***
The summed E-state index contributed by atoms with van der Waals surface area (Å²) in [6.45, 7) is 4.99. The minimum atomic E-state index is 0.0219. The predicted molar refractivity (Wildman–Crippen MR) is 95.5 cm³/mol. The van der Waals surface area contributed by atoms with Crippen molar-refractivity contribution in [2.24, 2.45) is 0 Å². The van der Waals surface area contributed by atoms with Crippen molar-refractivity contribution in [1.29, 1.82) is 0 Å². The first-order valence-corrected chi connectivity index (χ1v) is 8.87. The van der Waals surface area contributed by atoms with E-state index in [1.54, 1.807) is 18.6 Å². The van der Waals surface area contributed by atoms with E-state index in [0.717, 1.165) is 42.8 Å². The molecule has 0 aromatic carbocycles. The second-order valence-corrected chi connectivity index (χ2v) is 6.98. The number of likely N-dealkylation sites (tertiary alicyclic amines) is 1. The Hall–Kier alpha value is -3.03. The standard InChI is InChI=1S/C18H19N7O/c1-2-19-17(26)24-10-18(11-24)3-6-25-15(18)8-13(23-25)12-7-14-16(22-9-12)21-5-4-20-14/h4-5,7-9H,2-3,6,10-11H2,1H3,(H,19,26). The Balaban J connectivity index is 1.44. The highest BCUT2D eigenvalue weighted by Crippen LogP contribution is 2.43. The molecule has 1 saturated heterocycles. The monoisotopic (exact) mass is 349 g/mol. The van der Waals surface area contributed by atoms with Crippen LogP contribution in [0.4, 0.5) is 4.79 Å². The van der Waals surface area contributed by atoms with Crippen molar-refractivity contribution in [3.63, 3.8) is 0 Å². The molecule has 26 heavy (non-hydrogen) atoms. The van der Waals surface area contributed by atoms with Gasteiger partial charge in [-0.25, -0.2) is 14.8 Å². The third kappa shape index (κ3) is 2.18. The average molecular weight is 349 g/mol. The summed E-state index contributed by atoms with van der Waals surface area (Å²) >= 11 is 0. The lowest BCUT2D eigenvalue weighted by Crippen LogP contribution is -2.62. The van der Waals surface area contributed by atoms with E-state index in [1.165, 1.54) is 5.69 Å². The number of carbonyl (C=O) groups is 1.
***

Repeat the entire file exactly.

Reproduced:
The summed E-state index contributed by atoms with van der Waals surface area (Å²) in [6.45, 7) is 4.99. The minimum atomic E-state index is 0.0219. The predicted molar refractivity (Wildman–Crippen MR) is 95.5 cm³/mol. The van der Waals surface area contributed by atoms with Crippen molar-refractivity contribution in [2.24, 2.45) is 0 Å². The van der Waals surface area contributed by atoms with Crippen molar-refractivity contribution in [1.29, 1.82) is 0 Å². The first-order valence-corrected chi connectivity index (χ1v) is 8.87. The van der Waals surface area contributed by atoms with E-state index in [1.54, 1.807) is 18.6 Å². The van der Waals surface area contributed by atoms with E-state index in [0.717, 1.165) is 42.8 Å². The molecule has 0 aromatic carbocycles. The second-order valence-corrected chi connectivity index (χ2v) is 6.98. The number of likely N-dealkylation sites (tertiary alicyclic amines) is 1. The Hall–Kier alpha value is -3.03. The standard InChI is InChI=1S/C18H19N7O/c1-2-19-17(26)24-10-18(11-24)3-6-25-15(18)8-13(23-25)12-7-14-16(22-9-12)21-5-4-20-14/h4-5,7-9H,2-3,6,10-11H2,1H3,(H,19,26). The Balaban J connectivity index is 1.44. The highest BCUT2D eigenvalue weighted by Crippen LogP contribution is 2.43. The molecule has 1 saturated heterocycles. The monoisotopic (exact) mass is 349 g/mol. The van der Waals surface area contributed by atoms with Crippen LogP contribution in [0.4, 0.5) is 4.79 Å². The van der Waals surface area contributed by atoms with Crippen molar-refractivity contribution in [3.63, 3.8) is 0 Å². The molecule has 26 heavy (non-hydrogen) atoms. The van der Waals surface area contributed by atoms with Gasteiger partial charge in [-0.25, -0.2) is 14.8 Å². The third kappa shape index (κ3) is 2.18. The average molecular weight is 349 g/mol. The summed E-state index contributed by atoms with van der Waals surface area (Å²) >= 11 is 0. The lowest BCUT2D eigenvalue weighted by Crippen LogP contribution is -2.62. The van der Waals surface area contributed by atoms with E-state index in [1.165, 1.54) is 5.69 Å². The number of carbonyl (C=O) groups is 1.